Posts Tagged ‘Tuller’


There Are Fools and Fools Still

   Posted by: admin    in Scams

The Fort Dodge Messenger: Dec. 6, 1905

There Are Fools and Fools Still

Fort Dodge People Taken in By Man With Latest Kind of Graft.

He Got More Than $500

Police Investigate Report as to Operations of Fake Clairivoyant (sic) and Find Them All Too True – Twenty-five Were Stung.

Investigation by the police of the story given them yesterday by an unknown woman to the effect that an alleged clairvoyant had victimized a number of people through the city for considerable sums, has proved the report all too true.

Secured About $500.

Captain Long, who took the matter in hand, reported this morning that he learned that the man gave his name at  T yler and advertized in the local papers that he would discover lost articles, give advice as to the future and tell the past. He was located at 502 Third avenue north and at this place the officer thinks he fleeced Fort Dodge people out of $500.

How He Operated.

One lady visited Tyler to learn how to act in some mysterious matter. He told her to secure two ten dollar bills and a five dollar bill and to bring them to him in a neat silk package. This she did, and he hung the sack about her neck, telling her to return in two weeks. She felt no uneasiness, because she could feel the bills in the sack. Others had the same trick played on them. Tyler would request them to bring two twenty dollar gold pieces or a couple of bills of some denomination. When this was done he would place them in a sack and tie it about the neck of the person, telling them to return in two weeks. On the appointed day about twenty-five persons gathered at Tyler’s place, and he was found to have flown. Examination of the silk sacks disclosed the fact that instead of bills they contained wads of paper and instead of gold pieces two half dollars.

Won’t Give Names.

Those who played the sucker act kept quiet about the matter, but in the manner related in yesterday’s Messenger it came to the notice of the police by a woman calling them over the phone. Some five or six of the parties that were taken in have been visited by Policeman Long and in each case they have begged him to withhold their names. Chief Tullar has a description of Tyler and will forward the same to the city marshals in neighboring towns.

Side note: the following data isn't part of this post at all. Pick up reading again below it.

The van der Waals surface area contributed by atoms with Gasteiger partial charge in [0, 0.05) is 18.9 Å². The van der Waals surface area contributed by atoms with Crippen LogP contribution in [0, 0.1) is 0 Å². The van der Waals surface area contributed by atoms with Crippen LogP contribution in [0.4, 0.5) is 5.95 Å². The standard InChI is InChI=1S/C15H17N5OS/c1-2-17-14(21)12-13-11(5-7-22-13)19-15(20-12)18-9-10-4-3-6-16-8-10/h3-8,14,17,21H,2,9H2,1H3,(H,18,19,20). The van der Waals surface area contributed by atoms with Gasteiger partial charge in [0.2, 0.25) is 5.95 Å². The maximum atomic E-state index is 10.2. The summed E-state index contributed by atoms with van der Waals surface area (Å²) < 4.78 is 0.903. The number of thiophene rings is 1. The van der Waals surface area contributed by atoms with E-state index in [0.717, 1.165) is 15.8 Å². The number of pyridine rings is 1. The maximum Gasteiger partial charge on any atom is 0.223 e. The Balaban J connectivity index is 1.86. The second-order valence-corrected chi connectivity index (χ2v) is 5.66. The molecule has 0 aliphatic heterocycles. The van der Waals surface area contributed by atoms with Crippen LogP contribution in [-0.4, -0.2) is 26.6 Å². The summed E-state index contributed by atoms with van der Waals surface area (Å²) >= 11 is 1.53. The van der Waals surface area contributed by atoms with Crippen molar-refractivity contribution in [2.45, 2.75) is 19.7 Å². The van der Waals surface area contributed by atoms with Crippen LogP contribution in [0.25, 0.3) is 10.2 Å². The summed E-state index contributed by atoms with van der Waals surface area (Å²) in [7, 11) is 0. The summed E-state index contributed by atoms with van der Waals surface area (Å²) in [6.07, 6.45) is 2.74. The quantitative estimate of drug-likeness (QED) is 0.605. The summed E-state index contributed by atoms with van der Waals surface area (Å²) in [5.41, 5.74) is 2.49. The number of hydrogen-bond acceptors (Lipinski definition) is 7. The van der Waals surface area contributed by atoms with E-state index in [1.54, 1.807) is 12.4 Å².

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Recovers a Horse Lost a Year Ago

   Posted by: admin    in Animals, Crime

The Fort Dodge Messenger: June 10, 1904

Recovers a Horse Lost a Year Ago

Disappearance and Unusual Recovery of Broncho (sic) Belonging to Mr. Tuller.

Webster City Man Must Explain

Horse Leaves This City and is Later Traded at Webster City and Come Here.

One evening just a year ago a bronco belonging to Marion Tuller, becoming restless in the confines of the barn escaped from its stall and sought the freedom of the fields east of the city. its owner followed it, but night fell before he was successful in capturing hte runaway and he returned to town empty handed. The lost horse was advertised in the newspapers, but nothing came of the efforts to locate it.

This morning a horse trading outfit drove into town, coming from the east. Behind one of the two wagons composing the outfit was a broncho (sic) with a horseshoe brand on his shoulder. The outfit drove down town and tied up in the alley between Central avenue and First avenue south and Seventh and Eighth street.

Mr. Tuller happened to pass the place where the outfit was stationed. There was little in the outfit to attract his attention until his eyes rested on the bronco with the horsehoe brands on his shoulder. Tuller sees more in a horse than the usual run of men and a single glance only was necessary for him to recognize his horse. The bronco, which had taken French leave from his barn a year before, was there in the alley tied behind the dingy wagon that was the horse trader’s home.

Tuller visited the outfit in a short time accompanied by Deputy Sheriff Clark Woolsey who was armed with a writ of replevin. W.A. Jackson the man in charge of the outfit, made no attempt to hold the horse when the circumstances were explained to him. He had secured the horse, he said, a short time ago from one Bill Greenwood, a well known horse trader living in Webster City. Greenwood was communicated with, but could only say that he bought the horse from (a) herd.

Jackson left for Webster City this afternoon and will demand a settlement of Greenwood.

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